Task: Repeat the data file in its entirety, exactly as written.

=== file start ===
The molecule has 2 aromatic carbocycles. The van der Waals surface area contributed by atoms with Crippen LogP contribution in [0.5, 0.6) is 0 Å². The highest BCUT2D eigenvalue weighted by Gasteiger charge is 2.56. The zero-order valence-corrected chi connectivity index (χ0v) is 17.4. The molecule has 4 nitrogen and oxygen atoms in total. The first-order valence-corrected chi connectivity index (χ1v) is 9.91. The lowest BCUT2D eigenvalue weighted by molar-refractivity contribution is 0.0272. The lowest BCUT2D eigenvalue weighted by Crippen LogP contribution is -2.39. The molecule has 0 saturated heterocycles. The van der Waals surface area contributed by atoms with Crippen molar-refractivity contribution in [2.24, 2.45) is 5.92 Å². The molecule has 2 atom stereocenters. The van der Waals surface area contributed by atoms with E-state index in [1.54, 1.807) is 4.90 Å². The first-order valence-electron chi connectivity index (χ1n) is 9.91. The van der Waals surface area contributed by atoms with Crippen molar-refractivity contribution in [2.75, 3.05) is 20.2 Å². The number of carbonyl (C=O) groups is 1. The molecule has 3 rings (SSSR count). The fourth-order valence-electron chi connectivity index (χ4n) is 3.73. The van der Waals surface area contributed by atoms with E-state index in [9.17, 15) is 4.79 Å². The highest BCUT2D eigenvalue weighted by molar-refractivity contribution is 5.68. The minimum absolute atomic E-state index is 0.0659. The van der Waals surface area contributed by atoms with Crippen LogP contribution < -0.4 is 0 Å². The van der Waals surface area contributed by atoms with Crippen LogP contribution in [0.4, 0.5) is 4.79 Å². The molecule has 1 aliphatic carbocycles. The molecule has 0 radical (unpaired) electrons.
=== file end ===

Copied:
The molecule has 2 aromatic carbocycles. The van der Waals surface area contributed by atoms with Crippen LogP contribution in [0.5, 0.6) is 0 Å². The highest BCUT2D eigenvalue weighted by Gasteiger charge is 2.56. The zero-order valence-corrected chi connectivity index (χ0v) is 17.4. The molecule has 4 nitrogen and oxygen atoms in total. The first-order valence-corrected chi connectivity index (χ1v) is 9.91. The lowest BCUT2D eigenvalue weighted by molar-refractivity contribution is 0.0272. The lowest BCUT2D eigenvalue weighted by Crippen LogP contribution is -2.39. The molecule has 0 saturated heterocycles. The van der Waals surface area contributed by atoms with Crippen molar-refractivity contribution in [2.24, 2.45) is 5.92 Å². The molecule has 2 atom stereocenters. The van der Waals surface area contributed by atoms with E-state index in [1.54, 1.807) is 4.90 Å². The first-order valence-electron chi connectivity index (χ1n) is 9.91. The van der Waals surface area contributed by atoms with Crippen molar-refractivity contribution in [2.75, 3.05) is 20.2 Å². The number of carbonyl (C=O) groups is 1. The molecule has 3 rings (SSSR count). The fourth-order valence-electron chi connectivity index (χ4n) is 3.73. The van der Waals surface area contributed by atoms with E-state index in [9.17, 15) is 4.79 Å². The highest BCUT2D eigenvalue weighted by molar-refractivity contribution is 5.68. The minimum absolute atomic E-state index is 0.0659. The van der Waals surface area contributed by atoms with Crippen LogP contribution < -0.4 is 0 Å². The van der Waals surface area contributed by atoms with Crippen LogP contribution in [0.4, 0.5) is 4.79 Å². The molecule has 1 aliphatic carbocycles. The molecule has 0 radical (unpaired) electrons.